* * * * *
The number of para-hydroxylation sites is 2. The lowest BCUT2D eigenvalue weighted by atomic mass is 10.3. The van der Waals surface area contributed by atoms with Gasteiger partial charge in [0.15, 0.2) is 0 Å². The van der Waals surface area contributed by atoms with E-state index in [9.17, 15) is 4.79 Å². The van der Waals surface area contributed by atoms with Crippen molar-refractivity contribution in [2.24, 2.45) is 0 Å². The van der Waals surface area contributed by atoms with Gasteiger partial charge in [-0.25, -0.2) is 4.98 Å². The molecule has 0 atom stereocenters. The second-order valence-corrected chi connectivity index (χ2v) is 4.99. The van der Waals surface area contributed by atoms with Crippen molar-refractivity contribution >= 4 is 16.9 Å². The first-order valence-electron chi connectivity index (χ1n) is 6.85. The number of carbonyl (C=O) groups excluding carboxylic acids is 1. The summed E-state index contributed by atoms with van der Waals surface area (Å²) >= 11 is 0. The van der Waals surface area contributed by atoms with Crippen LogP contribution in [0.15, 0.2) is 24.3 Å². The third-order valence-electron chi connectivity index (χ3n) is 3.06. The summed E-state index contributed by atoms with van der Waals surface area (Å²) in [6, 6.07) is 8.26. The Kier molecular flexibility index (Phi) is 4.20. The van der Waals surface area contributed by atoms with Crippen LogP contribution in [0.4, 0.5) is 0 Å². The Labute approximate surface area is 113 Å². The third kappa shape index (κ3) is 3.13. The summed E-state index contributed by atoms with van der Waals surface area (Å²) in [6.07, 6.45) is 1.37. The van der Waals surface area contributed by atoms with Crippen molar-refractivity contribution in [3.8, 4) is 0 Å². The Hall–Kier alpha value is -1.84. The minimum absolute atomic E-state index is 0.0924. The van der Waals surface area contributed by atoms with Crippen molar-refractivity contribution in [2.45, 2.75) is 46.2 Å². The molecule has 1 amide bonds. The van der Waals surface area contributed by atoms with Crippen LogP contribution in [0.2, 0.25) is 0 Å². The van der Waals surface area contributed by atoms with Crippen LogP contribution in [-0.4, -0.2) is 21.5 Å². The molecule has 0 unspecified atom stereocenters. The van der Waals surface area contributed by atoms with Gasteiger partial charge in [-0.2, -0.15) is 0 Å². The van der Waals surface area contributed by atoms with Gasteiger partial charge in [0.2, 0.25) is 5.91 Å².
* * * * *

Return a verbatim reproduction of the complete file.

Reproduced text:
The number of para-hydroxylation sites is 2. The lowest BCUT2D eigenvalue weighted by atomic mass is 10.3. The van der Waals surface area contributed by atoms with Gasteiger partial charge in [0.15, 0.2) is 0 Å². The van der Waals surface area contributed by atoms with E-state index in [9.17, 15) is 4.79 Å². The van der Waals surface area contributed by atoms with Crippen molar-refractivity contribution in [2.24, 2.45) is 0 Å². The van der Waals surface area contributed by atoms with Gasteiger partial charge in [-0.25, -0.2) is 4.98 Å². The molecule has 0 atom stereocenters. The second-order valence-corrected chi connectivity index (χ2v) is 4.99. The van der Waals surface area contributed by atoms with Crippen molar-refractivity contribution >= 4 is 16.9 Å². The first-order valence-electron chi connectivity index (χ1n) is 6.85. The number of carbonyl (C=O) groups excluding carboxylic acids is 1. The summed E-state index contributed by atoms with van der Waals surface area (Å²) >= 11 is 0. The van der Waals surface area contributed by atoms with Crippen LogP contribution in [0.15, 0.2) is 24.3 Å². The third-order valence-electron chi connectivity index (χ3n) is 3.06. The summed E-state index contributed by atoms with van der Waals surface area (Å²) in [6, 6.07) is 8.26. The Kier molecular flexibility index (Phi) is 4.20. The van der Waals surface area contributed by atoms with Crippen LogP contribution in [0.4, 0.5) is 0 Å². The Labute approximate surface area is 113 Å². The third kappa shape index (κ3) is 3.13. The summed E-state index contributed by atoms with van der Waals surface area (Å²) in [6.07, 6.45) is 1.37. The van der Waals surface area contributed by atoms with Crippen molar-refractivity contribution in [3.8, 4) is 0 Å². The Hall–Kier alpha value is -1.84. The minimum absolute atomic E-state index is 0.0924. The van der Waals surface area contributed by atoms with Crippen molar-refractivity contribution in [2.45, 2.75) is 46.2 Å². The molecule has 1 amide bonds. The van der Waals surface area contributed by atoms with Crippen LogP contribution in [0.2, 0.25) is 0 Å². The van der Waals surface area contributed by atoms with Crippen LogP contribution in [-0.4, -0.2) is 21.5 Å². The molecule has 0 unspecified atom stereocenters. The van der Waals surface area contributed by atoms with Gasteiger partial charge in [-0.2, -0.15) is 0 Å². The van der Waals surface area contributed by atoms with Gasteiger partial charge in [0.2, 0.25) is 5.91 Å².